3. If a nonresidential lease is not assumed within 60 days when the debtor is the lessee, then it is deemed rejected. 11 U.S.C. § 365(d)(4); In re Lonepine Corp., 184 B.R. 370, 375 (Bankr. D. Colo. 1995) (filing a motion to assume within 60 days is sufficient, court may approve after 60 days has expired); In re Golden Triangle Film Labs, Inc., 176 B.R. 608, 610 (Bankr. M.D. Fla. 1994); In re Food Barns Stores, Inc., 174 B.R. 1010, 1013-16 (Bankr. W.D. Mo. 1994) (failure to act within 60 days results in rejection of contract, but creditor may be held to have waived the right to have the lease deemed rejected; comprehensive discussion of waiver in this context); In re Hunan Rose, Inc., 146 B.R. 313 (Bankr. D.D.C. 1992) (discusses impact of failure to act); In re 6177 Realty Assocs., 142 B.R. 1017 (Bankr. S.D. Fla. 1992) (same). The court may grant an extension if the debtor moves within the 60 day period and the court acts within the 60 day period. § 365(d)(4). Whether the court may grant an extension after the 60 day period if the debtor filed for an extension within the 60 day period is subject to controversy, as is whether the court may grant a subsequent extension after the original 60 days expires. In re Channel Home Ctrs., Inc., 989 F.2d 682 (3d Cir. 1993); Compare Southwest Aircraft Servs., Inc. v. City of Long Beach, 831 F.2d 848 (9th Cir. 1987) (if debtor moves for extension within 60 days court may grant the motion even after 60 days has expired) with In re Horwitz, 167 B.R. 237 (W.D. Okla. 1994) (court bound by plain language of statute -- may not grant extension if 60 days has expired). During the period that the debtor is making the decision to assume or reject a lease, it must "timely perform all obligations of the lease." § 365(d)(3); compare In re All For A Dollar, Inc., 174 B.R. 358, 361 (Bankr. D. Mass. 1994) (debtor must pay only current, postpetition obligations) with In re R.H. Macy & Co., 152 B.R. 869, 872-73 (Bankr. S.D.N.Y. 1993), aff'd, 1994 WL 482948 (S.D.N.Y. Feb. 23, 1994) (debtor must pay all postpetition obligations, even if bills cover prepetition period) with In re Slim Life Weight Loss Ctrs., Corp., 182 B.R. 701, 705-06 (Bankr. D.N.J. 1995) (debtor-in-possession must pay all rents due on an unexpired lease of non-residential real estate as an administrative expense; creditor need not prove its right to an administrative expense under § 503).E. Impact of Assumption.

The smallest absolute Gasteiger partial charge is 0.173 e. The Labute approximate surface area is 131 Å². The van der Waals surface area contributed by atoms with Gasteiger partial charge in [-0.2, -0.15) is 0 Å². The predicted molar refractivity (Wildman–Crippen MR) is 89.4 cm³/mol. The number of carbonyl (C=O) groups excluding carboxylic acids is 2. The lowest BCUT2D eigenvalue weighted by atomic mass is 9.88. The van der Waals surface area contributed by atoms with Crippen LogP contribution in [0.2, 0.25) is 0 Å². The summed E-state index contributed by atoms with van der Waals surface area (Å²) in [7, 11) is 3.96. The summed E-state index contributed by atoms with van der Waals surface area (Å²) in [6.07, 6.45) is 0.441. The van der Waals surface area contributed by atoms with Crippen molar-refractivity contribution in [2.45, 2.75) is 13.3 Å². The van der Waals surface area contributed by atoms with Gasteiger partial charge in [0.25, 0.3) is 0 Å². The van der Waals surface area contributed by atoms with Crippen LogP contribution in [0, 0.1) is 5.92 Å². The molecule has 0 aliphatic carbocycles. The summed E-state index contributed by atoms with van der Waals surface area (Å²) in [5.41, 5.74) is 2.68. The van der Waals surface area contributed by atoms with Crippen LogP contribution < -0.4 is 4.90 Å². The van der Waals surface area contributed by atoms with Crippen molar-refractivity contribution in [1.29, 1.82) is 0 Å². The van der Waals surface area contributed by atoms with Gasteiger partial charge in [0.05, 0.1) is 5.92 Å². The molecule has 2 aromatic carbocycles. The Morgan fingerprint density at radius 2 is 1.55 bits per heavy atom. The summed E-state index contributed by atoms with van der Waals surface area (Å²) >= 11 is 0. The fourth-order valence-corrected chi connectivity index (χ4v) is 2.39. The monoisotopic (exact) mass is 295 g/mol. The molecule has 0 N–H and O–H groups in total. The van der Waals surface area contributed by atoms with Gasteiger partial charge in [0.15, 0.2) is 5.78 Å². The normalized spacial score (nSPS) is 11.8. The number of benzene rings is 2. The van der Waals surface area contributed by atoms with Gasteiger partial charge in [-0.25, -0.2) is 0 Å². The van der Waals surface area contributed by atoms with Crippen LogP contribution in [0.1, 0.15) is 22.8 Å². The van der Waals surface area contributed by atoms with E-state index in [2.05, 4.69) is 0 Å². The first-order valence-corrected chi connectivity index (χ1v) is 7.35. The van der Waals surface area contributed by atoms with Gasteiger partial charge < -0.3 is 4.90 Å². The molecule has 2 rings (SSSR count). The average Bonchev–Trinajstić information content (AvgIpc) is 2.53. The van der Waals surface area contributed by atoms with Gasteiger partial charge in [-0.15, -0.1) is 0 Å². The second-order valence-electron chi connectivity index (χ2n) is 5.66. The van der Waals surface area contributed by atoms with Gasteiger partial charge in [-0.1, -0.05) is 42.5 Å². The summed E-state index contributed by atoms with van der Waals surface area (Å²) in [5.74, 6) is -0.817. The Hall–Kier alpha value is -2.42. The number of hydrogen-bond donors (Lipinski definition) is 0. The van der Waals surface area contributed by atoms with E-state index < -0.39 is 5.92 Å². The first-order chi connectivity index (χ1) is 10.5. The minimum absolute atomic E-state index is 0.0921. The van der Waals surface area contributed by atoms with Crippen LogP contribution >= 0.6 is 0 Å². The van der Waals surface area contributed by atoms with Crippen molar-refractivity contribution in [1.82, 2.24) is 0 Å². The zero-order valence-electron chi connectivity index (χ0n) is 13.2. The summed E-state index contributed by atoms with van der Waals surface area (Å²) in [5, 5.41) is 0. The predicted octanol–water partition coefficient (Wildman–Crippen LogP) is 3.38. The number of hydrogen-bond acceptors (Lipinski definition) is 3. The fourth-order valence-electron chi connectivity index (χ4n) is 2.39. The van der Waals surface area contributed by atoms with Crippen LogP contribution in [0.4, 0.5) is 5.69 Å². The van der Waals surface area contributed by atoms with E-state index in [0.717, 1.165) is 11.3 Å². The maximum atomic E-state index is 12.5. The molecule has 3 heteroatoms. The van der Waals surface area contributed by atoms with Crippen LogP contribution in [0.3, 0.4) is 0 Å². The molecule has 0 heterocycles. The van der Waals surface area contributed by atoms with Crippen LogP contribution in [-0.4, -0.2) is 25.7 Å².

1. The decision to assume a contract merely allows the contract to continue to operate and does not change the obligations of the parties, except as provided explicitly in the Code, i.e., permit the debtor to cure defaults, ignore ipso facto clauses, and resume its contractual obligations if the statutory tests are met. See In re Washington Capital Aviation & Leasing, 156 B.R. 167, 173 (Bankr. E.D. Va. 1993); In re Drexel Burnham Lambert Group, Inc., 138 B.R. 687, 706 (Bankr. S.D.N.Y. 1992); In re Allen, 135 B.R. 856, 864 (Bankr. N.D. Iowa 1992) (assuming a contract under § 365 only allows the debtor to carry on with the contract according to its terms); In re LeRoux, 167 B.R. 318 (Bankr. D. Mass. 1994), aff'd, 1995 WL 447800 (D. Mass. Oct. 20, 1995), aff'd sub nom. Summit Inv. and Dev. Corp. v. LeRoux, 69 F.3d 608 (1st Cir. 1995) (statute and contract clause which otherwise would convert a general partner's interest into a limited partnership interest upon the filing of a bankruptcy petition unenforceable); Jay Westbrook, A Functional Analysis of Executory Contracts, 74 Minn. L. Rev. 227, 231 (1989) ("'Assume' and 'reject' are merely bankruptcy terms for the decision to perform or to breach, an election open to any party to a contract outside of bankruptcy."); Michael T. Andrew, Executory Contracts in Bankruptcy: Understanding "Rejection", 59 Colo. L. Rev. 845, 847 (1988) ("Assumption permits the estate to obtain the benefits of continued performance by the nondebtor party to the contract, as would assumption by an ordinary contract assignee.").